by Beth Drechsel
The days are numbered for the peas I planted in April. They are well past their prime. On the trellis, many of the leaves have turned crumbly beige. My husband asked why I was still watering the pea vines. Wasn’t it time to pull them out? “No,” I said, “There are still some blossoms hanging on.”
Since that brief exchange, I haven’t paid much attention to the pea vines. I’ve been admiring other crops that are beginning to flourish—the beautiful flowers on the okra, the cute baby green beans, the purple Thai basil. This morning I was popping gorgeous cherry tomatoes into my mouth when suddenly something on the nearby trellis snagged my attention. Pea pods! Lots and lots of pea pods! These peas aren’t nearly as nice as those I picked early in the season. There aren’t as many, their skin is a bit tough and most have tiny pits on the pod.
But appearances can be deceiving. A quick blanch in a pot of boiling water and then a plunge under cold water brightens these late peas to an intense beautiful green, and when I bite into them, they have a crisp tenderness and are as sweet as can be. This morning I picked two handfuls of peas, enough to serve with tonight’s sweet and sour pork.
Sometimes that’s how it is in the garden. A plant might be well past its prime with a struggling, unhealthy appearance but it can persist for weeks, continuing to produce veggies for our meals. I think something similar can be true about us.
In this season of my life I feel like how that pea vine looks—dried out and used up. After years of fighting chronic health issues, my body is wearing down. Most days I struggle to get a few things done and most nights I struggle to get a few hours sleep. Pain and exhaustion have forced me to become a home-body.
Recently my husband had a serious and difficult surgery which kept him home for a month. He went back to work just in time to be part of a lay-off related to the economic downturn. So he’s home, too. Indefinitely.
And then there’s the pandemic. We have eight friends and family who have had serious cases of Covid-19, five of these loved ones were hospitalized, one died.
I’m not very happy about where we’ve been planted right now or about the indefinite unknowns. I pine for yesteryear when I slept better. Or, barring that, I wish we could go back a few weeks when we had a sense of security in a steady job with good health insurance. I yearn for the time when we no longer have to be satisfied with virtual hugs or when at least we can grocery shop with smiles instead of everyone looking like sinister robbers. I hope we can safely attend church soon. I pray for those I know who are ill and for the day when this pandemic is over. When will we be done with all of this?
This pining and wishing, longing and yearning, hoping and praying is not a result of my husband and me being overwhelmed by fear or lacking a trust in God, though, of course we have our moments of both. Mostly it’s simply the emotions that come from the discomfort of being planted in a hard place. We know God is still sovereign and in control, not only during world and national crisis, but in our own personal crisis, too. On the other hand, we’re acutely aware that if we’re not careful our discomfort could rot into discontent. And discontent uproots our trust in God’s love.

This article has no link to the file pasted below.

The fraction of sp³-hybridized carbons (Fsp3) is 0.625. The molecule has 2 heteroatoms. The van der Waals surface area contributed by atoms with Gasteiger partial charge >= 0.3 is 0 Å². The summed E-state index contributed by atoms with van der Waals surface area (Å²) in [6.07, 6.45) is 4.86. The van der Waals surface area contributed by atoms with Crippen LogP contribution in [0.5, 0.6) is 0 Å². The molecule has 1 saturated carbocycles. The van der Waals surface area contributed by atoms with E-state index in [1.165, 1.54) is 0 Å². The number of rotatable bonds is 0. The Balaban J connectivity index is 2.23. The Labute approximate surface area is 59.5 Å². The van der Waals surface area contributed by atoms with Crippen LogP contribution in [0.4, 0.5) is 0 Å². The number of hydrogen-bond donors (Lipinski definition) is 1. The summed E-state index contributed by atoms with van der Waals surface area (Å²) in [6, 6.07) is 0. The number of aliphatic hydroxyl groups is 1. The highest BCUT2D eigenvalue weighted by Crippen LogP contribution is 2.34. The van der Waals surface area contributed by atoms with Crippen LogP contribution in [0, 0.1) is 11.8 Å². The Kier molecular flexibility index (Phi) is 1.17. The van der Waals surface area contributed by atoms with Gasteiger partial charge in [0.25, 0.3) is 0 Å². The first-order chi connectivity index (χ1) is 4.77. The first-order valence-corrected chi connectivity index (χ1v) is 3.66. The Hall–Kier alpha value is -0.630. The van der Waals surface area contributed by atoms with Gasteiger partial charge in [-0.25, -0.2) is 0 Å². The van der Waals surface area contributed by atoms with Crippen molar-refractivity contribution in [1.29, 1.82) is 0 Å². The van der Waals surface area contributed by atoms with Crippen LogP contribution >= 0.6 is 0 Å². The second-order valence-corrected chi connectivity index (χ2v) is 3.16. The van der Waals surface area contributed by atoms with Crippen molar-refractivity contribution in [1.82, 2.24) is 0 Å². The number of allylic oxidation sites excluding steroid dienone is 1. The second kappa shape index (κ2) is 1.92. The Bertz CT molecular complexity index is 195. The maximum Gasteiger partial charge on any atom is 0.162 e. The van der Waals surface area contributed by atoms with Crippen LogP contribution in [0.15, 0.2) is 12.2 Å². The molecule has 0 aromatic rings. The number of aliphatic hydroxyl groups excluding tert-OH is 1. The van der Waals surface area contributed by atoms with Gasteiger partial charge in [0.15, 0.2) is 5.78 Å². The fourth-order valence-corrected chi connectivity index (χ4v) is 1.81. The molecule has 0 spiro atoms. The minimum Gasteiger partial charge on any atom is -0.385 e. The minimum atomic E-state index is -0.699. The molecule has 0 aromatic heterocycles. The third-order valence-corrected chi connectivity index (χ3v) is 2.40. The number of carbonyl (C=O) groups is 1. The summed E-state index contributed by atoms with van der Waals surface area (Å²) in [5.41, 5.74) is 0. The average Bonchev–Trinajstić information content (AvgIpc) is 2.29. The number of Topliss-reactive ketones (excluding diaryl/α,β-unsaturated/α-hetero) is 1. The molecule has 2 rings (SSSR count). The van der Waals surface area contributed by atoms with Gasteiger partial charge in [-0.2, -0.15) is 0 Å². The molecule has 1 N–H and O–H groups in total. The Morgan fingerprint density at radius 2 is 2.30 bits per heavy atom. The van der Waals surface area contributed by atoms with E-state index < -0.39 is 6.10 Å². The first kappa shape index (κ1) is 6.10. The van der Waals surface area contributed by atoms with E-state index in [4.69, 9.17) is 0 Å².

The pea vine shows me that though we might be planted in a stressful place, if the roots are good, then fruit can still grow and ripen. The pea plant doesn’t even have to be in its prime with luxurious leaves, delicate spiraling tendrils and beautiful tiny white flowers to be fruitful. It just needs to be well-rooted. But if the vine has root rot it will never produce fruit.
In the same way, our spiritual fruitfulness cannot occur when there is the rot of discontent but only when we remain firmly rooted in Christ’s love. Ephesians 3:14-21 tells us that when we’re rooted and grounded in Christ’s love, we will know His love which is beyond knowledge. And Colossians 2:7 (NLT) says, “Let your roots grow down into Him, and let your lives be built on Him. Then your faith will grow strong in the truth you were taught, and you will overflow with thankfulness.”
In our lives, it is the small minute-by-minute choices, the private obedient acts of repentance and submission to God’s revealed truth that bring growth. Those little seeds of humility take root and grow into the fruit of love, joy, peace, patience, kindness, goodness, faithfulness, gentleness and self-control (Galatians 5:22-23). And though it’s hard to understand or accept, this Fruit of the Spirit often needs to be plunged into the “hot water” and cold reality of loss and suffering to become beautiful, tender and sweet, and useful to nourish others.
In the garden this morning a used-up, dried-out pea vine got my attention. It teaches me to persevere in a season of stress and struggle. It teaches me that if I do so, I will continue to blossom. And it brings me hope that even those late flowers will bear good fruit to be harvested.
During this season we are planted in a hard place. God calls us to endure right where we’re at, staying faithfully rooted in Him. In doing so we can be confident that regardless of appearances or of circumstances, God who began a good work in us will carry it on to completion until the day of Christ Jesus (Philippians 1:6).
Beth Drechsel is a homemaker and gardener living in Flora Vista, New Mexico. She is happily married to her husband, Paul, and they have two adult sons. She finds joy in her simple life and in her relationships.
Thanks for this article! I appreciate your encouragement and challenge.
Thank you, Bonnie. I’m so glad this resonated with you.
Thank you. Such rich words.
Thank you, Diane. I’m glad my words have encouraged you.
What great musings from my very wise friend.
Thank you, dear friend. You have always been an encouragement to me.